US v. Chandia: Chandia was charged with conspiracy and a substantive count of providing material support to terrorists and conspiracy and substantive count of providing material support to a foreign terrorist organization. The charges arose from Chandia's ties to a group called Lashkar-e-Taiba (LET), with whom he attended a training camp in Pakistan. He also provided assistance to an LET member who came to the United States to secure equipment and support for LET. After a jury trial, Chandia was convicted on all counts except the substantive count of providing material support to terrorists. At sentencing, the district court applied the terrorism enhancement under USSG 3A1.4, jumping Chandia's advisory Guideline range from 63-78 months to 360 months to life. The district court imposed the statutory maximum sentence of 180 months in prison.
On appeal, Chandia challenged both his convictions and sentence. The Fourth Circuit rejected the arguments Chandia raised with regards to his conviction. First, the court concluded the affidavits submitted to obtain warrants to search Chandia's home and car were sufficient to support probable cause and that Chandia was not entitled to a Franks hearing on the issue of inaccuracies/omissions from those affidavits (using a plain error standard because Chandia did not specifically request a Franks hearing in the district court). Second, the court rejected several constitutional arguments against the statutes under which Chandia was convicted, relying on the prior resolution of those issues in US v. Hammoud, 381 F.3d 316 (4th Cir. 2004). Third, the court rejected Chandia's argument that the counts on which he was convicted were duplicitous and violated due process. Finally, the court rejected Chandia's argument that the district court erred by allowing the Government to play for the jury excepts of a CD-ROM video glorifying the 9-11 attacks that was found in Chandia's home. Even if it was error (which the court doesn't say), the error would be harmless given the limited roll of the excerpts at trial.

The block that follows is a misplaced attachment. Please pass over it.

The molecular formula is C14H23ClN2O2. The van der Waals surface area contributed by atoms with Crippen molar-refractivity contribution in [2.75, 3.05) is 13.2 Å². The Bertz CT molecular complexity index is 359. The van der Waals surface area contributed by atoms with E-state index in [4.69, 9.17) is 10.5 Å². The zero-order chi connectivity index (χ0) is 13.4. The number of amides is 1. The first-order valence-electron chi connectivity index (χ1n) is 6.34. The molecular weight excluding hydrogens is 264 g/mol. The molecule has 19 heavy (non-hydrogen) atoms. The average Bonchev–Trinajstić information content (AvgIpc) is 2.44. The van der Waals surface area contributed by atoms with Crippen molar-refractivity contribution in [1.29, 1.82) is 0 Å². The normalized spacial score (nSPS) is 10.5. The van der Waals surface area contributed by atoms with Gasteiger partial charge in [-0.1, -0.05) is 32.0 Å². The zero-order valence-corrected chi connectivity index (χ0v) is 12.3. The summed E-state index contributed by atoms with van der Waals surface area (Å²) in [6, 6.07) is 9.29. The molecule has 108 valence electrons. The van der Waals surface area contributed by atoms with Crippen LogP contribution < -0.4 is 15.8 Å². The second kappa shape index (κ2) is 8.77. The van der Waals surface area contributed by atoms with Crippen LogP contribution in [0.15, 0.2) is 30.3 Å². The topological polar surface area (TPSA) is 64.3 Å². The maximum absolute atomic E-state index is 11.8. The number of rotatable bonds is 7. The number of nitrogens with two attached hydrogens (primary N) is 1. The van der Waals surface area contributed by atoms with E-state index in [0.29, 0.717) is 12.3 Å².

While sustaining Chandia's convictions, the court did vacate his 180-month sentence. The court concluded that, although the district court utilized the Guideline range provided by the 3A1.4 terrorism enhancement, it failed to make specific findings supporting the enhancement. The court rejected the idea that the mere fact that Chandia was convicted of one material support count justified the enhancement. In a footnote, the court noted that it was not resolving the issue of the proper burden of proof for 3A1.4 enhancements (preponderance of the evidence v. clear and convincing evidence), leaving the issue open for a case "where we are presented to relevant findings."